How To Render Brickwork

brickwork

Is the brickwork on the outside of your house looking tatty? Rendering might be the solution - we take a look at the steps you need to take to get a professional finish when applying a render to external brickwork.

Preparing The Brickwork

The first thing to do is prepare the brickwork by brushing off any loose material. Then coat it with PVA. Mix the PVA up with water in a bucket or paint kettle and liberally apply all over the brickwork. Use the brush to flick it into all the nooks and crannies.

Which Render Mix?

As for your render, the mix should really take into account the atmospheric conditions, the type and condition of the background, and the finish you want to achieve. If it's freezing outside, this can have a detrimental effect on the bonding process. The cement packaging should provide a guide proportion of cement, sand and water to use. Before you add the water, add a blob of plasticiser and a drop of water retarder to it and mix well. Don't add too much and make sure it is well mixed into the water. If you don't have a cement mixer, it might be worth renting one from a tool hire company - the work it saves will pay for itself.

Mixing The Render

Put the sand into the mixer first, then add the cement. If the mixer has a cover, great, otherwise you might want to use something like a dustbin lid or piece of board to cover the front of the mixer to stop dust spilling out as the drum spins. Once the cement and sand are well mixed, start adding the water/plasticiser/retarder a little at a time. Easy does it as you don't want it to come spilling back out everywhere due to the motion of the mixer.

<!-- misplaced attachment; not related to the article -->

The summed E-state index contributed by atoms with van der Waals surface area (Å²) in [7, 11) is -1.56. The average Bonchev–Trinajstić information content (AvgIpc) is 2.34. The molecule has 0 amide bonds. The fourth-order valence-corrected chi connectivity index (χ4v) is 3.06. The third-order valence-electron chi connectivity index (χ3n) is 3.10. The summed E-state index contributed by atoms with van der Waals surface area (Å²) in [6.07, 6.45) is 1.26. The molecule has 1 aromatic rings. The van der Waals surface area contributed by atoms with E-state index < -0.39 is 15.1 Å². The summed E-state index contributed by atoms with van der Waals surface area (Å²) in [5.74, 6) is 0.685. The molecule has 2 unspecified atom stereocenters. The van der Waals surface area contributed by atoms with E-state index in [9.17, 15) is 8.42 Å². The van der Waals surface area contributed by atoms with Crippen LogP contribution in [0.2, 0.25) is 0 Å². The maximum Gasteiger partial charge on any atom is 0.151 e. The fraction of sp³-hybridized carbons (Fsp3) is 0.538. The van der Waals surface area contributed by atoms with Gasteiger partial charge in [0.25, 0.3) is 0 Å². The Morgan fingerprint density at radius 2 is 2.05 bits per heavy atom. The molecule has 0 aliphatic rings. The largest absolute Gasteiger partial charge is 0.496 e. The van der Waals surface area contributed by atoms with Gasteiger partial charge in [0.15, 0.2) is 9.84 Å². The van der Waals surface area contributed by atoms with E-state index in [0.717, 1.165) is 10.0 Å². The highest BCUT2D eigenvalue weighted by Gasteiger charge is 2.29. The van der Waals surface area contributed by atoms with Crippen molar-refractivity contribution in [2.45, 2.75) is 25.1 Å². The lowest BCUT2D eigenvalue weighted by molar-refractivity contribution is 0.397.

brickwork

A Professional Finish

The number of coats required depends on the final thickness of render required. Each coat should be half an inch or maybe three quarters thick.

Don't try and get too much on in one coat, as it will fall right back off the wall. Second and subsequent coats should never be thicker than the preceding coat. If you do need multiple coats, you need to score a key in the surface so the later coats will hold easier. Once the render is beginning to dry, scratch parallel diagonal lines about an inch apart from each other over the surface using your trowel. You can get a fork from your DIY store to make this quicker.

Once the undercoat is dry, coat with PVA as you did for the brickwork before adding the next layer of render. When you are on your final coat, trowel it as smooth as possible, then use a float to smooth the surface over. You may wish to use a slightly finer grain of sand for the finishing coat. One point to bear in mind is that with finer sands there is more danger of shrinkage due to fine sand's higher water absorption. Use a wooden float to carefully smooth the surface. As the render begins to dry if you see any shrinkage cracks, spray with a fine water mist and smooth them back.

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